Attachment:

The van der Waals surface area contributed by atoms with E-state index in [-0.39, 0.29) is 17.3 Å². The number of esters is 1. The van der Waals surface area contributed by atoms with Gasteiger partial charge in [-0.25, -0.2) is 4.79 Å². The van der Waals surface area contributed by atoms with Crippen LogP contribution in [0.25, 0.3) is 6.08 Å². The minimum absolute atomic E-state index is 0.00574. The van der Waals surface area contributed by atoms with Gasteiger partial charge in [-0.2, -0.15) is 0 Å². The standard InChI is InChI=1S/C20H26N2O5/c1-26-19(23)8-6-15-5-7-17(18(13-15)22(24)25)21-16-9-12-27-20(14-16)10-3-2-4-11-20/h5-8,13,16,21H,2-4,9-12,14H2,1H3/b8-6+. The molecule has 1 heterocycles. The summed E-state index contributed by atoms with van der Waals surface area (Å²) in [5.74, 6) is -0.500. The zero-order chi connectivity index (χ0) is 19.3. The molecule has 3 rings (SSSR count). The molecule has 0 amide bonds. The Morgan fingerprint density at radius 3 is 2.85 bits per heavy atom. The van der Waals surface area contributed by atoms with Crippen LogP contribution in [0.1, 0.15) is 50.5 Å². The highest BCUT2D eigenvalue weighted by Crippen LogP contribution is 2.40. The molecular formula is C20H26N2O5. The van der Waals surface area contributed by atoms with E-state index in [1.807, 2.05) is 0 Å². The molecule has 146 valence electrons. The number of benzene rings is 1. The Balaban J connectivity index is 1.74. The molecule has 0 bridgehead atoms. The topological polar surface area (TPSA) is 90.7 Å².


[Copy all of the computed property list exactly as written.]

The van der Waals surface area contributed by atoms with E-state index in [-0.39, 0.29) is 17.3 Å². The number of esters is 1. The van der Waals surface area contributed by atoms with Gasteiger partial charge in [-0.25, -0.2) is 4.79 Å². The van der Waals surface area contributed by atoms with Crippen LogP contribution in [0.25, 0.3) is 6.08 Å². The minimum absolute atomic E-state index is 0.00574. The van der Waals surface area contributed by atoms with Gasteiger partial charge in [-0.2, -0.15) is 0 Å². The standard InChI is InChI=1S/C20H26N2O5/c1-26-19(23)8-6-15-5-7-17(18(13-15)22(24)25)21-16-9-12-27-20(14-16)10-3-2-4-11-20/h5-8,13,16,21H,2-4,9-12,14H2,1H3/b8-6+. The molecule has 1 heterocycles. The summed E-state index contributed by atoms with van der Waals surface area (Å²) in [5.74, 6) is -0.500. The zero-order chi connectivity index (χ0) is 19.3. The molecule has 3 rings (SSSR count). The molecule has 0 amide bonds. The Morgan fingerprint density at radius 3 is 2.85 bits per heavy atom. The van der Waals surface area contributed by atoms with Crippen LogP contribution in [0.1, 0.15) is 50.5 Å². The highest BCUT2D eigenvalue weighted by Crippen LogP contribution is 2.40. The molecular formula is C20H26N2O5. The van der Waals surface area contributed by atoms with E-state index in [1.807, 2.05) is 0 Å². The molecule has 146 valence electrons. The number of benzene rings is 1. The Balaban J connectivity index is 1.74. The molecule has 0 bridgehead atoms. The topological polar surface area (TPSA) is 90.7 Å².